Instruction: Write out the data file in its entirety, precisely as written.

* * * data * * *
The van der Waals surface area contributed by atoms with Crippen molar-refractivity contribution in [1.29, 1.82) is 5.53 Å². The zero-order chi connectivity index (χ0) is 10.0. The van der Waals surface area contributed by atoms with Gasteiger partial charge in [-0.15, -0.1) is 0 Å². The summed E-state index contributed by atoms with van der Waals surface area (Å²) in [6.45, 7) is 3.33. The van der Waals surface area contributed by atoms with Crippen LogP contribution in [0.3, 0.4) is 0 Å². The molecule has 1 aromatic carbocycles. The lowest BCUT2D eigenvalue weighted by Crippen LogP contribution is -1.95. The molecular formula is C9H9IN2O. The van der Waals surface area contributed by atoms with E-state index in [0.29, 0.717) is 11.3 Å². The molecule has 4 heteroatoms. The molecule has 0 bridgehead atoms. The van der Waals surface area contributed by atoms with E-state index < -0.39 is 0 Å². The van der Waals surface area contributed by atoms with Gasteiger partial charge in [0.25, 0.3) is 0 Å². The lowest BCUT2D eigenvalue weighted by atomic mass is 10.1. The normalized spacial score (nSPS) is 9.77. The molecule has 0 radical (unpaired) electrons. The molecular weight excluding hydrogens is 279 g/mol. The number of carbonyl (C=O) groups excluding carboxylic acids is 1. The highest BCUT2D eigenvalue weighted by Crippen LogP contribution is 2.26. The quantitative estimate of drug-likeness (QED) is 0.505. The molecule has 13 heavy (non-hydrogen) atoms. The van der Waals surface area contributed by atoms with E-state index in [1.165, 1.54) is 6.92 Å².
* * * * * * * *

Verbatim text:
The van der Waals surface area contributed by atoms with Crippen molar-refractivity contribution in [1.29, 1.82) is 5.53 Å². The zero-order chi connectivity index (χ0) is 10.0. The van der Waals surface area contributed by atoms with Gasteiger partial charge in [-0.15, -0.1) is 0 Å². The summed E-state index contributed by atoms with van der Waals surface area (Å²) in [6.45, 7) is 3.33. The van der Waals surface area contributed by atoms with Crippen LogP contribution in [0.3, 0.4) is 0 Å². The molecule has 1 aromatic carbocycles. The lowest BCUT2D eigenvalue weighted by Crippen LogP contribution is -1.95. The molecular formula is C9H9IN2O. The van der Waals surface area contributed by atoms with E-state index in [0.29, 0.717) is 11.3 Å². The molecule has 4 heteroatoms. The molecule has 0 bridgehead atoms. The van der Waals surface area contributed by atoms with E-state index < -0.39 is 0 Å². The van der Waals surface area contributed by atoms with Gasteiger partial charge in [0.25, 0.3) is 0 Å². The lowest BCUT2D eigenvalue weighted by atomic mass is 10.1. The normalized spacial score (nSPS) is 9.77. The molecule has 0 radical (unpaired) electrons. The molecular weight excluding hydrogens is 279 g/mol. The number of carbonyl (C=O) groups excluding carboxylic acids is 1. The highest BCUT2D eigenvalue weighted by Crippen LogP contribution is 2.26. The quantitative estimate of drug-likeness (QED) is 0.505. The molecule has 13 heavy (non-hydrogen) atoms. The van der Waals surface area contributed by atoms with E-state index in [1.165, 1.54) is 6.92 Å².